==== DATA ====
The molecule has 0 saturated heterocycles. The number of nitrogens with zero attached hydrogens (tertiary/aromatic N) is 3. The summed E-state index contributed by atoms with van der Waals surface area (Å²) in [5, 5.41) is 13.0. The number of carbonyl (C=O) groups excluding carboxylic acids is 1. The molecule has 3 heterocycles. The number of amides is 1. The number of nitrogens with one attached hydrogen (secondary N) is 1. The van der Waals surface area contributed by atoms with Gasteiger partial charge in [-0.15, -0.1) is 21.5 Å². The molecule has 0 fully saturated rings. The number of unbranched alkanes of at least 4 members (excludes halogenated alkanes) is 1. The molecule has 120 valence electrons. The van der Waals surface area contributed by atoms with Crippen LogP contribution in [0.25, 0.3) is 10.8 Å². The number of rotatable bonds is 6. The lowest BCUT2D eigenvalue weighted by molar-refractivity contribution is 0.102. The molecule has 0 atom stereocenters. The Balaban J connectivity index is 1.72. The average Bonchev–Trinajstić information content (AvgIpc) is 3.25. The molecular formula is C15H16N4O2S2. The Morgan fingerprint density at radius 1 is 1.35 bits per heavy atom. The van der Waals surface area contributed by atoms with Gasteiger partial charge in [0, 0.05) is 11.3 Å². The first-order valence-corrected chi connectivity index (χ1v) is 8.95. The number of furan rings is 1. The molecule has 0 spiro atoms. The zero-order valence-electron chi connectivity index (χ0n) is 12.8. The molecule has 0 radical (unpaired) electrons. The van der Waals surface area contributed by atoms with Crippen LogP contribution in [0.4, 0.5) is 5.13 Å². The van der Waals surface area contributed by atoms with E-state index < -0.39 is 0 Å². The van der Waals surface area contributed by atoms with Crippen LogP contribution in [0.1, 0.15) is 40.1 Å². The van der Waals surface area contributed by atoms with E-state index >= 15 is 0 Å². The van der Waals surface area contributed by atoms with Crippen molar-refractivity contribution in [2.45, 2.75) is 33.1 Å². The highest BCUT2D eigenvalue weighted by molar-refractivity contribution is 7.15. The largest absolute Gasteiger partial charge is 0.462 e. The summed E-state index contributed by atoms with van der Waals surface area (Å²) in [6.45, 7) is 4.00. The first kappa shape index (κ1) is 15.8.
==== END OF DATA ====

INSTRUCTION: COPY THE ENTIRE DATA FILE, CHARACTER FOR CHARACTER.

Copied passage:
The molecule has 0 saturated heterocycles. The number of nitrogens with zero attached hydrogens (tertiary/aromatic N) is 3. The summed E-state index contributed by atoms with van der Waals surface area (Å²) in [5, 5.41) is 13.0. The number of carbonyl (C=O) groups excluding carboxylic acids is 1. The molecule has 3 heterocycles. The number of amides is 1. The number of nitrogens with one attached hydrogen (secondary N) is 1. The van der Waals surface area contributed by atoms with Gasteiger partial charge in [-0.15, -0.1) is 21.5 Å². The molecule has 0 fully saturated rings. The number of unbranched alkanes of at least 4 members (excludes halogenated alkanes) is 1. The molecule has 120 valence electrons. The van der Waals surface area contributed by atoms with Crippen LogP contribution in [0.25, 0.3) is 10.8 Å². The number of rotatable bonds is 6. The lowest BCUT2D eigenvalue weighted by molar-refractivity contribution is 0.102. The molecule has 0 atom stereocenters. The Balaban J connectivity index is 1.72. The average Bonchev–Trinajstić information content (AvgIpc) is 3.25. The molecular formula is C15H16N4O2S2. The Morgan fingerprint density at radius 1 is 1.35 bits per heavy atom. The van der Waals surface area contributed by atoms with Gasteiger partial charge in [0, 0.05) is 11.3 Å². The first-order valence-corrected chi connectivity index (χ1v) is 8.95. The number of furan rings is 1. The molecule has 0 spiro atoms. The zero-order valence-electron chi connectivity index (χ0n) is 12.8. The molecule has 0 radical (unpaired) electrons. The van der Waals surface area contributed by atoms with Crippen LogP contribution in [0.4, 0.5) is 5.13 Å². The van der Waals surface area contributed by atoms with E-state index < -0.39 is 0 Å². The van der Waals surface area contributed by atoms with Crippen LogP contribution in [0.1, 0.15) is 40.1 Å². The van der Waals surface area contributed by atoms with E-state index >= 15 is 0 Å². The van der Waals surface area contributed by atoms with Crippen molar-refractivity contribution in [2.45, 2.75) is 33.1 Å². The highest BCUT2D eigenvalue weighted by molar-refractivity contribution is 7.15. The largest absolute Gasteiger partial charge is 0.462 e. The summed E-state index contributed by atoms with van der Waals surface area (Å²) in [6.45, 7) is 4.00. The first kappa shape index (κ1) is 15.8.